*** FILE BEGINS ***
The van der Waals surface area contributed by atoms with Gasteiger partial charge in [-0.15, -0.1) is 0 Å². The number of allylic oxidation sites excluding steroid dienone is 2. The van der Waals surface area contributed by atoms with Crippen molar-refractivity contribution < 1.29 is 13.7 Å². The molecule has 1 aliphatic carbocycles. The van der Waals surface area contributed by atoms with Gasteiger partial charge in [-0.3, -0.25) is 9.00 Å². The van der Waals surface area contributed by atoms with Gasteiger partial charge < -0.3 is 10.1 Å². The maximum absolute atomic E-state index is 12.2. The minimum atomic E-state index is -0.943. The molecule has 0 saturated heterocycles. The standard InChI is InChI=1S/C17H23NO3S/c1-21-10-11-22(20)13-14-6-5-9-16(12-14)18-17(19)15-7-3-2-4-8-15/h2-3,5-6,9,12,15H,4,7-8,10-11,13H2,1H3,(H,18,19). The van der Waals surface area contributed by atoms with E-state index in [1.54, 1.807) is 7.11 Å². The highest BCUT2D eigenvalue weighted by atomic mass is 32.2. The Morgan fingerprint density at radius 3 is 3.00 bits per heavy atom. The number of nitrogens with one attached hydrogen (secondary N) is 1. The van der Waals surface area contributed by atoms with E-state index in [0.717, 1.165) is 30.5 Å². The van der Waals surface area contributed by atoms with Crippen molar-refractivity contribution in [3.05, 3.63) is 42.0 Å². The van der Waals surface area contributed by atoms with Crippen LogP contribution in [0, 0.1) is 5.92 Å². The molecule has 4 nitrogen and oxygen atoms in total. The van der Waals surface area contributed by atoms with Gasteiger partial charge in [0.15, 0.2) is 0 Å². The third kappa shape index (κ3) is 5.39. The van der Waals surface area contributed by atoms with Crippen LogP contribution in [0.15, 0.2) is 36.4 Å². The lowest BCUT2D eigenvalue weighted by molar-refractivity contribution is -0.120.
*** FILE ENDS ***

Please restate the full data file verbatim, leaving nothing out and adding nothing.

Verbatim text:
The van der Waals surface area contributed by atoms with Gasteiger partial charge in [-0.15, -0.1) is 0 Å². The number of allylic oxidation sites excluding steroid dienone is 2. The van der Waals surface area contributed by atoms with Crippen molar-refractivity contribution < 1.29 is 13.7 Å². The molecule has 1 aliphatic carbocycles. The van der Waals surface area contributed by atoms with Gasteiger partial charge in [-0.3, -0.25) is 9.00 Å². The van der Waals surface area contributed by atoms with Gasteiger partial charge < -0.3 is 10.1 Å². The maximum absolute atomic E-state index is 12.2. The minimum atomic E-state index is -0.943. The molecule has 0 saturated heterocycles. The standard InChI is InChI=1S/C17H23NO3S/c1-21-10-11-22(20)13-14-6-5-9-16(12-14)18-17(19)15-7-3-2-4-8-15/h2-3,5-6,9,12,15H,4,7-8,10-11,13H2,1H3,(H,18,19). The van der Waals surface area contributed by atoms with E-state index in [1.54, 1.807) is 7.11 Å². The highest BCUT2D eigenvalue weighted by atomic mass is 32.2. The Morgan fingerprint density at radius 3 is 3.00 bits per heavy atom. The number of nitrogens with one attached hydrogen (secondary N) is 1. The van der Waals surface area contributed by atoms with E-state index in [0.717, 1.165) is 30.5 Å². The van der Waals surface area contributed by atoms with Crippen molar-refractivity contribution in [3.05, 3.63) is 42.0 Å². The van der Waals surface area contributed by atoms with Crippen LogP contribution in [0, 0.1) is 5.92 Å². The molecule has 4 nitrogen and oxygen atoms in total. The van der Waals surface area contributed by atoms with Gasteiger partial charge in [0.15, 0.2) is 0 Å². The third kappa shape index (κ3) is 5.39. The van der Waals surface area contributed by atoms with Crippen LogP contribution in [0.15, 0.2) is 36.4 Å². The lowest BCUT2D eigenvalue weighted by molar-refractivity contribution is -0.120.